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On the face of it (sic!), this tip should probably go without saying. Smiling is something that people naturally perceive as welcoming and non-aggressive and, hence, could make your audience more receptive to your message. What is more, your face is one of the first things people will notice when you make an entrance on stage and also one of the things they would observe most closely through the whole interaction. A word of warning: you should not overdo it and end up with a forced and nervous smile. This will betray your nervousness and lack of confidence. A nervous smile could be perceived as awkward by your audience, and even make them feel uncomfortable because of the way their very presence makes you squirm….And that’s definitely not what you’re after.

3. Look them in the eyes!

Eye contact is crucial in human communication, whether you’re talking to one person or one hundred people. It gives us a more personal feel, a kind of certainty that the speaker is directly addressing us. It enables us to better focus on the message someone is aiming to get across. While for most people eye contact in one-on-one interactions is not a hurdle, maintaining eye contact with a large audience can be a little trickier. If this is one of your sticking point in public speaking, there are things that you can do to salvage it.

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If you are rather shy and introverted person, getting extremely uncomfortable with the eyes of many people staring at you, what you can do is look at the wall or whatever fixture that is standing right behind the people on the last raw or any inanimate objects that are around the level of their hair and forehead. But if you are not afraid to explore and examine the people looking at you, find the friendly faces within your audience (there are always some) as quickly as you can. Ideally each friendly face should be spread out across the audience so that you can look around and move more confidently during the interaction. This way you will appear more natural in addressing everyone.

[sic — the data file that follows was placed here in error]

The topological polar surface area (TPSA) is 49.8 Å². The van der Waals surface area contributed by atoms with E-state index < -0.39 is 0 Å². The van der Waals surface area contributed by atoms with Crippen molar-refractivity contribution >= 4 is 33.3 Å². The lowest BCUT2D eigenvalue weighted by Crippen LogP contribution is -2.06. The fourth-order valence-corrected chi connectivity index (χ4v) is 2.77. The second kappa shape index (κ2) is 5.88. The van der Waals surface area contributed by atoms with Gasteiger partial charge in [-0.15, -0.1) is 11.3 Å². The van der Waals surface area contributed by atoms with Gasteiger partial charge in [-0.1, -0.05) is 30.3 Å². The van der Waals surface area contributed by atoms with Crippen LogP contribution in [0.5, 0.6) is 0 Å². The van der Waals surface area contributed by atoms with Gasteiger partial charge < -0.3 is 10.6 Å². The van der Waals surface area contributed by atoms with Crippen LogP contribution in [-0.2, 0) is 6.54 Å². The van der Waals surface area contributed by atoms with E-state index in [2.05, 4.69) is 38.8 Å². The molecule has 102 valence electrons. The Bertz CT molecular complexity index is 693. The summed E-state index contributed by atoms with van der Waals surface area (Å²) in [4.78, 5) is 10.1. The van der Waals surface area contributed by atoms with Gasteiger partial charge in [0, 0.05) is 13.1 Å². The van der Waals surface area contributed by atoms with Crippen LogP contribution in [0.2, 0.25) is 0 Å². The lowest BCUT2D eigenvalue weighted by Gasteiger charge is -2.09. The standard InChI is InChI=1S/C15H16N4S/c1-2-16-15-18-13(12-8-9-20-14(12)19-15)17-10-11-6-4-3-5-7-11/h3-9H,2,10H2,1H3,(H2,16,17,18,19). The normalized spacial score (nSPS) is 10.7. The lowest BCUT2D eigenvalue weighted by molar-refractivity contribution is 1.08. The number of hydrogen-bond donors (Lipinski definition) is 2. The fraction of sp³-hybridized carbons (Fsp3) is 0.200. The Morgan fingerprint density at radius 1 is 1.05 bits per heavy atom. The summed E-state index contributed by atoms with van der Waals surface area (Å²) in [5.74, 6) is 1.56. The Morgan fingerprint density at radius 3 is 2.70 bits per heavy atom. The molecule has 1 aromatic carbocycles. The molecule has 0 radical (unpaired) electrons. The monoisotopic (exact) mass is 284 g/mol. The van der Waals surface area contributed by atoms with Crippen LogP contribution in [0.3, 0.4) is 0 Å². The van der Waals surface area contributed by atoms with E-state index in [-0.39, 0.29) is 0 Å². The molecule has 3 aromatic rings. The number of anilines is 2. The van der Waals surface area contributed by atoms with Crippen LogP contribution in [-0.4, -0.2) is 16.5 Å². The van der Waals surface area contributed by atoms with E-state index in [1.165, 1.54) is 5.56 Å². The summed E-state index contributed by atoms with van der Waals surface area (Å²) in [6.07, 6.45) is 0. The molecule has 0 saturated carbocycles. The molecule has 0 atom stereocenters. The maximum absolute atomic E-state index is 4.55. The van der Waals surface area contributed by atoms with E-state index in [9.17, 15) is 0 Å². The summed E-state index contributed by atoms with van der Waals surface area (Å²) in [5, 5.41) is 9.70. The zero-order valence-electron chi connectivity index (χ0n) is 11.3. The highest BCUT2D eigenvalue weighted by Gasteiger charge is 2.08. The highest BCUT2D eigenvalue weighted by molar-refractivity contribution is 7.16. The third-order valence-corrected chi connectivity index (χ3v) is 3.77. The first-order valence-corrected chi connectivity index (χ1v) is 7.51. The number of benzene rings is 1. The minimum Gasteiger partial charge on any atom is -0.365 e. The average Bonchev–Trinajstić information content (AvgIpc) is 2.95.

4. Move your hands around to liven it up!

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Rather than being self-conscious about your hands being an involuntary expression of your nervousness, you should think of hand gestures as tools to visualize or emphasize the points that you are making. Once again, you should be careful to not overdo it, as it would make your nervousness rear its ugly head. Use them to visually illustrate or stress on something you are conveying. People tend to remember a story, a concept or a fact when the speaker attaches a specific movement or action to it. Check out the following short video on effective hand gestures for presentations:

5. Move around stage naturally!

Walking around on stage, whenever possible in the interaction, helps break the ice. It can enhance the perception of confidence among your audience. This should be done carefully and you must not seem stiff when walking around. It should be congruent with your message, tone of voice and the confidence you need to convey.

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If we missed any other important body language tips for presentations, leave us a comment!